Pixabay

Introducing Beescape: A new online tool and community to support bees

I wonder if your land trust, or those in your community, would be interested in this...

A new online tool and community, called Beescape, enables beekeepers, or anyone interested in bees, to understand the specific stressors to which the bees in their managed hives, home gardens, or farms are exposed, according to researchers at Penn State…

“With data provided by beekeepers from agricultural, rural, and urban landscapes across multiple states, we will be able to develop high-quality predictive models that will be included in the website in the future,” said Melanie Kammerer Allen, graduate student in ecology at Penn State, who is involved in the project.

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Bumblebee
Pixabay

‘Mass extinction’ of bumblebees across Europe and North America result of climate crisis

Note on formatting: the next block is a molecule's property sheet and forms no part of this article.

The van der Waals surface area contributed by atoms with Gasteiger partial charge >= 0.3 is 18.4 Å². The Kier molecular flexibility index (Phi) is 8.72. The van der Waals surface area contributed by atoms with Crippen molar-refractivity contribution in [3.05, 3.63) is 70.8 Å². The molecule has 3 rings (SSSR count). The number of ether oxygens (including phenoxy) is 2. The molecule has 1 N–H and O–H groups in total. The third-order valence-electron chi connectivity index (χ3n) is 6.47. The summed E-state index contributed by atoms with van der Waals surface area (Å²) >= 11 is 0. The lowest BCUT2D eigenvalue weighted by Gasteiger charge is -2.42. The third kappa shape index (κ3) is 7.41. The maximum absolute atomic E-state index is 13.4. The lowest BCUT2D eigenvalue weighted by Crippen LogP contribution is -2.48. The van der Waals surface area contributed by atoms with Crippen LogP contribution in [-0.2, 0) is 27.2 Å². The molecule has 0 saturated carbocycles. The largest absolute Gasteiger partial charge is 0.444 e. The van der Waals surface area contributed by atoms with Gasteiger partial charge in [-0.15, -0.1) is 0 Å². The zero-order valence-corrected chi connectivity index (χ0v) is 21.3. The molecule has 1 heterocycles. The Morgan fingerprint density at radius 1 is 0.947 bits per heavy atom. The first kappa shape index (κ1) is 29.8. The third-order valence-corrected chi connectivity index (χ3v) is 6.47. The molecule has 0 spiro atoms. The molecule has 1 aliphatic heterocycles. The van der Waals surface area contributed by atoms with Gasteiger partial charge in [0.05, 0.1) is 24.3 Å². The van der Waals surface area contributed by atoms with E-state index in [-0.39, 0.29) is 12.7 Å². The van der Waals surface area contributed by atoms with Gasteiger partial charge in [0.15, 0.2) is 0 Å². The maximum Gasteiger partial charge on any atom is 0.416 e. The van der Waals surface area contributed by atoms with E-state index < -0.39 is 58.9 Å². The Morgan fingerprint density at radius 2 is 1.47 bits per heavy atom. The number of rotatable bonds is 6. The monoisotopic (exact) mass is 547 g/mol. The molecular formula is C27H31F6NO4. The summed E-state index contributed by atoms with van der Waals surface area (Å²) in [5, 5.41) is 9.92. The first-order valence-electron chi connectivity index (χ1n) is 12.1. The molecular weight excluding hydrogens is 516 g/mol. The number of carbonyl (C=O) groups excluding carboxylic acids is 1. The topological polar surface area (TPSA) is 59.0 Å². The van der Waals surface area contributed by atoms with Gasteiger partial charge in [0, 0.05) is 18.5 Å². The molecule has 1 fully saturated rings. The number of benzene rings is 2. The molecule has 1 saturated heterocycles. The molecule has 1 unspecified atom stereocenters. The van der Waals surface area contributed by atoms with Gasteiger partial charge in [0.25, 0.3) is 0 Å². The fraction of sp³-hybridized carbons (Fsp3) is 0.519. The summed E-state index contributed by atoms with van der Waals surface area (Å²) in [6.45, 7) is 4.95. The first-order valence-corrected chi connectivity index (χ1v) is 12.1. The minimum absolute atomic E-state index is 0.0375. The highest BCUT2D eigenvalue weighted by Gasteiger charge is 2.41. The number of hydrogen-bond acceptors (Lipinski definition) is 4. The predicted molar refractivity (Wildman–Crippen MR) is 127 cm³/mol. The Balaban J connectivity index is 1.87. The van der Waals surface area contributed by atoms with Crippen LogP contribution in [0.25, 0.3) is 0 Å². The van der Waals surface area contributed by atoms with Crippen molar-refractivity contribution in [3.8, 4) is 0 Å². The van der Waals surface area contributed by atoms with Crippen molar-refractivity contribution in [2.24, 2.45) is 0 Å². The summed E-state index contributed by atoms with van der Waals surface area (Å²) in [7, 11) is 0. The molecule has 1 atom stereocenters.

We have an opportunity to see natural climate solutions, and renewables, as key partners. Try working with your solar companies to install solar that is beneficial to pollinators and/or agriculture.

When scientist Peter Soroye first saw the figures showing estimated bumblebee populations in North America had fallen by nearly 50% in a single generation, he thought it must be a typo.

He checked the numbers—the result of a long-term analysis of bumblebee populations published in the journal Science on Thursday—seven times to be sure they were accurate…

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Bumblebee
Pixabay

Climate change contributes to widespread declines among bumble bees across continents

“One aspect of climate change is an increasing number of days with extreme heat. [Research scientists] analyzed a large dataset of bumble bee occurrences across North America and Europe and found that an increasing frequency of unusually hot days is increasing local extinction rates, reducing colonization and site occupancy, and decreasing species richness within a region..”